This is emphasised when Peter takes Ellie under his guidance which reflects criticism of her upbringing, telling her “you’re on a budget from now on”. Peter’s stance on Ellie’s finances underlines his disgust at her behavior, similar to Deeds’ disgust at New York’s wealthy social elite because financial self-indulgence had caused divisions between America’s rich and poor. It Happened One Night was continuing its challenge of conventions relating to the rich, helping American movie-goers in their vicarious experience. Despite Peter’s stern teaching Ellie still shows effects of her spoiled upbringing, shocked by having to use outdoor facilities before automatically walking straight to the front of the shower queue. Ellie is rightly laughed at by others as she disturbs a woman showering and walks embarrassingly to the back of the queue. Once again It Happened One Night turns Ellie into an amusing figure whose attitudes of self-worth are rightly ridiculed. The same can be said for Alexander whose use of wealth is simply to control Ellie and others for his own gain. He bosses around other people to make sure his message of Ellie’s return is presented throughout America. Like the antagonists in Mr Deeds Goes To Town, Alexander’s characterisation was to disgust American movie-goers at rich people’s selfish attitudes.

She Married Her Boss (1935)

Julia instilling moral lessons to a spoilt Annabel. She Married Her Boss conveyed Julia as justified in her actions, personifying her as a defiant American majority insulted by the rich's attitudes.
Julia instilling moral lessons to a spoiled Annabel. She Married Her Boss conveyed Julia as justified in her actions, personifying her as a defiant American majority insulted by the rich’s attitudes.

The conflict between Julia and Annabel is primarily the representation of the rich in She Married Her Boss. Bernard F. Dick states this conflict was conveyed as “contempt for privilege” [6], emphasising She Married Her Boss as targeting the rich’s self-worth. Julia becomes Annabel’s step-mother following her marriage to her boss Richard Barclay. Julia enters the Barclay household as a working class woman, coming under scrutiny from Annabel because she is a horribly behaved child and also feels superior over Julia. Annabel acts out when she does not receive the toy she wants or determined not to go to bed when told. Annabel receives her comeuppance when Julia spanks her. The spanking scene is conveyed with hilarity as Richard shows his satisfaction through facial expressions that his “problem child” is finally being punished. The spanking scene is not only conveyed with hilarity but also a sense of relief felt by American movie-goers to see a spoiled brat punished for her selfish attitude, whereas millions of Americans could not afford the luxuries Annabel complains about. Richard’s behavior on a smaller scale is also mocked. Richard is conveyed as living a pampered lifestyle where his main worries are his cook’s poor qualities or how his servants should be running the Barclay household. Richard can be seen as an arrogant nuisance whose attitudes have come from his riches, a criticism on the same level as Ellie’s arrogance, New York’s wealthy social elite and the Bullocks’ indulgent lifestyles.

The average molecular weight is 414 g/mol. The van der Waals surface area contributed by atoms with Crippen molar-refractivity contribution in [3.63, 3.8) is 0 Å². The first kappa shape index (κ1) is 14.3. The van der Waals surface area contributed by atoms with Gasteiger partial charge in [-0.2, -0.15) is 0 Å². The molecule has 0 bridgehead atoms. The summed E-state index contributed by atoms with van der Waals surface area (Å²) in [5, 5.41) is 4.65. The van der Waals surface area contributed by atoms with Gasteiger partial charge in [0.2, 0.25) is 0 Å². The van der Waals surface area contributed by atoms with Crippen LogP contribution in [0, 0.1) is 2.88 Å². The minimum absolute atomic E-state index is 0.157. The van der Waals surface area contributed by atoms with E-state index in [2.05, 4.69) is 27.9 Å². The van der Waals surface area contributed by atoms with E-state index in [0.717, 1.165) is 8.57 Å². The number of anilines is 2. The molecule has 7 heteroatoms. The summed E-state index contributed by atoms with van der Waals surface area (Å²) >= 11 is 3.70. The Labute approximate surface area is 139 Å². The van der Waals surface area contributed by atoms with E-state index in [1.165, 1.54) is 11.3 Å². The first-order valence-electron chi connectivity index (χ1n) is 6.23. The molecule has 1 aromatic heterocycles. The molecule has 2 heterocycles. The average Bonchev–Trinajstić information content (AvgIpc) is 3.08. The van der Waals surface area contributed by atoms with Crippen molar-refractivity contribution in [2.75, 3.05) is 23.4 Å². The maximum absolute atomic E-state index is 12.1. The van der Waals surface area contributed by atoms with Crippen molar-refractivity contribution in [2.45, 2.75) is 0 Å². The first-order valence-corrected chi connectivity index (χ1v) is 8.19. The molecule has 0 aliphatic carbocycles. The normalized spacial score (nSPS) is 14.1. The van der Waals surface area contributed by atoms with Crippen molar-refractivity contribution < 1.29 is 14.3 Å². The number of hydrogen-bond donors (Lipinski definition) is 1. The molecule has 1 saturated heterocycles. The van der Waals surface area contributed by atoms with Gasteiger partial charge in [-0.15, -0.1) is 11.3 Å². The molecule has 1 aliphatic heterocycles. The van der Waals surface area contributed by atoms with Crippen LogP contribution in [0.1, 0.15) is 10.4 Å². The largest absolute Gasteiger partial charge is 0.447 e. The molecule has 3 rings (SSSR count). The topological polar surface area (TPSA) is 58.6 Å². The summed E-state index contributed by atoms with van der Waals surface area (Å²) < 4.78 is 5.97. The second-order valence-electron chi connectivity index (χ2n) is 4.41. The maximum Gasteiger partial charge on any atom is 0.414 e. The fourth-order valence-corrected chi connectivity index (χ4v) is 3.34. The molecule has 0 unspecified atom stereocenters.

Screwball Comedies in representing the rich always evoked direct challenges against those who used their fortune for self-interest in spite of the Great Depression’s grip on American society. Screwball Comedies ridiculing the rich in their eccentricities or spoiled behavior was to delight American movie-goers, whose experiences with the Great Depression was too harrowing. Therefore to laugh at the rich helped ease their experiences. Since Screwball Comedies occupied a farcical world where madness could ensue, aiming at the rich characters’ wealth and power for criticism and ridicule certainly enhanced American movie-goers living vicariously through these films. It is little wonder Screwball Comedy surged as a genre within American cinema during the Great Depression.

Works Cited